Archaeologists find Pompeii fresco depicting Greek mythological siblings

<span>Part of the fresco depicting the Greek mythological siblings Phrixus and Helle.</span><span>Photograph: Pompeii Archaeological Park</span>
Part of the fresco depicting the Greek mythological siblings Phrixus and Helle.Photograph: Pompeii Archaeological Park

In a remarkable discovery at the ancient Roman city of Pompeii, archaeologists have unearthed a fresco depicting the Greek mythological siblings Phrixus and Helle.

Gabriel Zuchtriegel, the director of Pompeii Archaeological Park, described the find as a poignant reflection of history unfolding once more.

“History has repeated itself,” said Zuchtriegel, as he gave an update on excavation and restoration work. “It is a beautiful fresco in an excellent state of conservation. The myth of Phrixus and Helle is widespread at Pompeii but it is topical too. They are two refugees at sea, a brother and sister, forced to flee because their stepmother wants rid of them and she does so with deception and corruption. She [Helle] fell into the water and drowned.”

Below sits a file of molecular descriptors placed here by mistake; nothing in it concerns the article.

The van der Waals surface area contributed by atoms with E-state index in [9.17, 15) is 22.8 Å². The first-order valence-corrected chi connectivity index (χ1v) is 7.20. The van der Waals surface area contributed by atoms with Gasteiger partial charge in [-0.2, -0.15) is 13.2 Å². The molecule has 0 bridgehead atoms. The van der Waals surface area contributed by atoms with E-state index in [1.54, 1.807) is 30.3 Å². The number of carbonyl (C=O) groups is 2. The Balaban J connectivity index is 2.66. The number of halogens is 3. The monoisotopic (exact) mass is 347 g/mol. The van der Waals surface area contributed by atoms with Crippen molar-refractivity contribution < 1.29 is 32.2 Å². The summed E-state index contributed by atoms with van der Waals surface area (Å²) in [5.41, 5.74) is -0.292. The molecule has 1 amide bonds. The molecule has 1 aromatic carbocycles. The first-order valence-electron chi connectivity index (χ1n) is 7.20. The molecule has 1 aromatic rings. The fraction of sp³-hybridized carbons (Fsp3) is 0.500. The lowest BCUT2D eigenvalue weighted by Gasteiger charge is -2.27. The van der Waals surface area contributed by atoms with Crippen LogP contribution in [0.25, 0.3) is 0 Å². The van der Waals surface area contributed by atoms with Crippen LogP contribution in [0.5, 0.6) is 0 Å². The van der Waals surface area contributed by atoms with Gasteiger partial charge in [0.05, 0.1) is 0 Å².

The fresco showcases vibrant colours and exquisite artistry, with Helle depicted on the verge of drowning, her face obscured by waves as she reaches out to her brother.

Zuchtriegel expressed optimism about making these meticulously preserved homes accessible to the public in the near future, highlighting the cultural and historical significance of this latest uncovering.

The ancient city of Pompeii was destroyed in AD79 by an eruption that killed more than 2,000 people. The ruins have become one of the most visited archaeological sites in the world.

The city, which attracts almost 4 million visitors a year, has come a long way since 2013, when Unesco threatened to place it on its list of world heritage sites in peril unless Italian authorities improved its preservation.

Surprises unearthed in recent months include 13 Nativity-style statuettes that provided evidence of pagan ritual traditions in the ancient Roman city and, last June, a striking still life fresco resembling a pizza that includes an item that looks suspiciously like a pineapple.